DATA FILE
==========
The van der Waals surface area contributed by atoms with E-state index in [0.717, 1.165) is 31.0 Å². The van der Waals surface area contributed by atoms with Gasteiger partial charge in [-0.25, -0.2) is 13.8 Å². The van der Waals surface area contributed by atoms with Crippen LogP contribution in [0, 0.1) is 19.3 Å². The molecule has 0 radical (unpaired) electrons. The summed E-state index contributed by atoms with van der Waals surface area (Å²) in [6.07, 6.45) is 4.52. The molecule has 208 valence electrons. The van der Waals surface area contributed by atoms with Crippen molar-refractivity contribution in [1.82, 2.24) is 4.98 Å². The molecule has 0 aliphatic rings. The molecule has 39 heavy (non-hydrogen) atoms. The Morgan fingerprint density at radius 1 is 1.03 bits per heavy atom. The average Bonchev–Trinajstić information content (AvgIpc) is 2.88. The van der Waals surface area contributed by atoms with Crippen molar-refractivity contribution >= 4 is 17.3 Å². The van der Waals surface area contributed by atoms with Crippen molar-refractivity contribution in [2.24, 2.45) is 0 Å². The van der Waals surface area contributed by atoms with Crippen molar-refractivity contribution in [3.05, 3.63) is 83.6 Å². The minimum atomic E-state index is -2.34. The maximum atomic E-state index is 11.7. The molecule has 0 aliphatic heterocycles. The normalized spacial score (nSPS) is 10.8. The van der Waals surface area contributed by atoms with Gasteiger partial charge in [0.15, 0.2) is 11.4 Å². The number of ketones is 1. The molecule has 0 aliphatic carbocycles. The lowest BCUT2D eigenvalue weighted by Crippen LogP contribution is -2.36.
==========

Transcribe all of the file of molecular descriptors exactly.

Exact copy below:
The van der Waals surface area contributed by atoms with E-state index in [0.717, 1.165) is 31.0 Å². The van der Waals surface area contributed by atoms with Gasteiger partial charge in [-0.25, -0.2) is 13.8 Å². The van der Waals surface area contributed by atoms with Crippen LogP contribution in [0, 0.1) is 19.3 Å². The molecule has 0 radical (unpaired) electrons. The summed E-state index contributed by atoms with van der Waals surface area (Å²) in [6.07, 6.45) is 4.52. The molecule has 208 valence electrons. The van der Waals surface area contributed by atoms with Crippen molar-refractivity contribution in [1.82, 2.24) is 4.98 Å². The molecule has 0 aliphatic rings. The molecule has 39 heavy (non-hydrogen) atoms. The Morgan fingerprint density at radius 1 is 1.03 bits per heavy atom. The average Bonchev–Trinajstić information content (AvgIpc) is 2.88. The van der Waals surface area contributed by atoms with Crippen molar-refractivity contribution >= 4 is 17.3 Å². The van der Waals surface area contributed by atoms with Crippen molar-refractivity contribution in [2.24, 2.45) is 0 Å². The van der Waals surface area contributed by atoms with Crippen molar-refractivity contribution in [3.05, 3.63) is 83.6 Å². The minimum atomic E-state index is -2.34. The maximum atomic E-state index is 11.7. The molecule has 0 aliphatic heterocycles. The normalized spacial score (nSPS) is 10.8. The van der Waals surface area contributed by atoms with Gasteiger partial charge in [0.15, 0.2) is 11.4 Å². The number of ketones is 1. The molecule has 0 aliphatic carbocycles. The lowest BCUT2D eigenvalue weighted by Crippen LogP contribution is -2.36.